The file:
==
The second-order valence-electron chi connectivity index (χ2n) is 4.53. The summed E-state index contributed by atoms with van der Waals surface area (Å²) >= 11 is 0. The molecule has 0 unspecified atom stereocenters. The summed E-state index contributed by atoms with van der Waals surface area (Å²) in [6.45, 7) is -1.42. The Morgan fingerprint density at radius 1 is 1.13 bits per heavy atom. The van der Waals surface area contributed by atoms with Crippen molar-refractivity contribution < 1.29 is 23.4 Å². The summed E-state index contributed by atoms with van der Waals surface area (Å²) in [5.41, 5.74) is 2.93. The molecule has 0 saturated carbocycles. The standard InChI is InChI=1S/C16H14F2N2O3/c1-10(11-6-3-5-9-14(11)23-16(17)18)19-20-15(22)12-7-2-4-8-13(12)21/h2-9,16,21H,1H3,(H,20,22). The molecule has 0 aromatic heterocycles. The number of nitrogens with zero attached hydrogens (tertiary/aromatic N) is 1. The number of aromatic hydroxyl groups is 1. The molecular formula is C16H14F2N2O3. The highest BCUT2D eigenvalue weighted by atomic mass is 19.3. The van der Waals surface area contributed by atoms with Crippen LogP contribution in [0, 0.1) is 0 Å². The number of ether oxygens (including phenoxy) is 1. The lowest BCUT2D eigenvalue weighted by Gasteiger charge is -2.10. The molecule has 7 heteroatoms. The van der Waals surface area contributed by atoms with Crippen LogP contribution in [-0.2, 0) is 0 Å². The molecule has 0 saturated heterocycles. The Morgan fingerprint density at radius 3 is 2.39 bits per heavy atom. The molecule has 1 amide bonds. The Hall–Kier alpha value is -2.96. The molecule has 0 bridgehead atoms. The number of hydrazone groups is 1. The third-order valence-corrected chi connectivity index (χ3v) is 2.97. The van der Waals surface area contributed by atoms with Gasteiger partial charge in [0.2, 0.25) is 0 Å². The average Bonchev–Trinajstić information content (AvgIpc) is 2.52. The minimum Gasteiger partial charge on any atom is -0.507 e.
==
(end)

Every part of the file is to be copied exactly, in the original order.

The second-order valence-electron chi connectivity index (χ2n) is 4.53. The summed E-state index contributed by atoms with van der Waals surface area (Å²) >= 11 is 0. The molecule has 0 unspecified atom stereocenters. The summed E-state index contributed by atoms with van der Waals surface area (Å²) in [6.45, 7) is -1.42. The Morgan fingerprint density at radius 1 is 1.13 bits per heavy atom. The van der Waals surface area contributed by atoms with Crippen molar-refractivity contribution < 1.29 is 23.4 Å². The summed E-state index contributed by atoms with van der Waals surface area (Å²) in [5.41, 5.74) is 2.93. The molecule has 0 saturated carbocycles. The standard InChI is InChI=1S/C16H14F2N2O3/c1-10(11-6-3-5-9-14(11)23-16(17)18)19-20-15(22)12-7-2-4-8-13(12)21/h2-9,16,21H,1H3,(H,20,22). The molecule has 0 aromatic heterocycles. The number of nitrogens with zero attached hydrogens (tertiary/aromatic N) is 1. The number of aromatic hydroxyl groups is 1. The molecular formula is C16H14F2N2O3. The highest BCUT2D eigenvalue weighted by atomic mass is 19.3. The van der Waals surface area contributed by atoms with Crippen LogP contribution in [0, 0.1) is 0 Å². The number of ether oxygens (including phenoxy) is 1. The lowest BCUT2D eigenvalue weighted by Gasteiger charge is -2.10. The molecule has 7 heteroatoms. The van der Waals surface area contributed by atoms with Crippen LogP contribution in [-0.2, 0) is 0 Å². The molecule has 0 saturated heterocycles. The Morgan fingerprint density at radius 3 is 2.39 bits per heavy atom. The molecule has 1 amide bonds. The Hall–Kier alpha value is -2.96. The molecule has 0 bridgehead atoms. The number of hydrazone groups is 1. The third-order valence-corrected chi connectivity index (χ3v) is 2.97. The van der Waals surface area contributed by atoms with Gasteiger partial charge in [0.2, 0.25) is 0 Å². The average Bonchev–Trinajstić information content (AvgIpc) is 2.52. The minimum Gasteiger partial charge on any atom is -0.507 e.